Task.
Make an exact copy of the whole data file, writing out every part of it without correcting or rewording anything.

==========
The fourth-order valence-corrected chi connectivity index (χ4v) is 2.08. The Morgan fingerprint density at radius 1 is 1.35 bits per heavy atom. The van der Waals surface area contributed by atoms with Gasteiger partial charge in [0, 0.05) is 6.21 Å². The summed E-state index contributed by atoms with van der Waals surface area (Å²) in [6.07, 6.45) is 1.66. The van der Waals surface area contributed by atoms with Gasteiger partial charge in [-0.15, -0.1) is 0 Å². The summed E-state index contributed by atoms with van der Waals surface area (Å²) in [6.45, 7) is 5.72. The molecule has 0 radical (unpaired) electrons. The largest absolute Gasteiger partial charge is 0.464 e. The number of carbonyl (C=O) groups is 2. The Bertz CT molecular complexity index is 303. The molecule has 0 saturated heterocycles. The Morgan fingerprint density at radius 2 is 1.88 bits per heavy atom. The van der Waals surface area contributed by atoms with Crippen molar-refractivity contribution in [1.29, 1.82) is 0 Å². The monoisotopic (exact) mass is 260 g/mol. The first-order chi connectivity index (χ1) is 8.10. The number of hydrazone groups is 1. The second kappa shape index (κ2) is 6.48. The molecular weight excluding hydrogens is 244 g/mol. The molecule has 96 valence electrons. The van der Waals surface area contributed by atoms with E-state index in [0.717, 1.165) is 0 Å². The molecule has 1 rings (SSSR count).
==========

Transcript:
The fourth-order valence-corrected chi connectivity index (χ4v) is 2.08. The Morgan fingerprint density at radius 1 is 1.35 bits per heavy atom. The van der Waals surface area contributed by atoms with Gasteiger partial charge in [0, 0.05) is 6.21 Å². The summed E-state index contributed by atoms with van der Waals surface area (Å²) in [6.07, 6.45) is 1.66. The van der Waals surface area contributed by atoms with Gasteiger partial charge in [-0.15, -0.1) is 0 Å². The summed E-state index contributed by atoms with van der Waals surface area (Å²) in [6.45, 7) is 5.72. The molecule has 0 radical (unpaired) electrons. The largest absolute Gasteiger partial charge is 0.464 e. The number of carbonyl (C=O) groups is 2. The Bertz CT molecular complexity index is 303. The molecule has 0 saturated heterocycles. The Morgan fingerprint density at radius 2 is 1.88 bits per heavy atom. The van der Waals surface area contributed by atoms with Crippen molar-refractivity contribution in [1.29, 1.82) is 0 Å². The monoisotopic (exact) mass is 260 g/mol. The first-order chi connectivity index (χ1) is 8.10. The number of hydrazone groups is 1. The second kappa shape index (κ2) is 6.48. The molecular weight excluding hydrogens is 244 g/mol. The molecule has 96 valence electrons. The van der Waals surface area contributed by atoms with E-state index in [0.717, 1.165) is 0 Å². The molecule has 1 rings (SSSR count).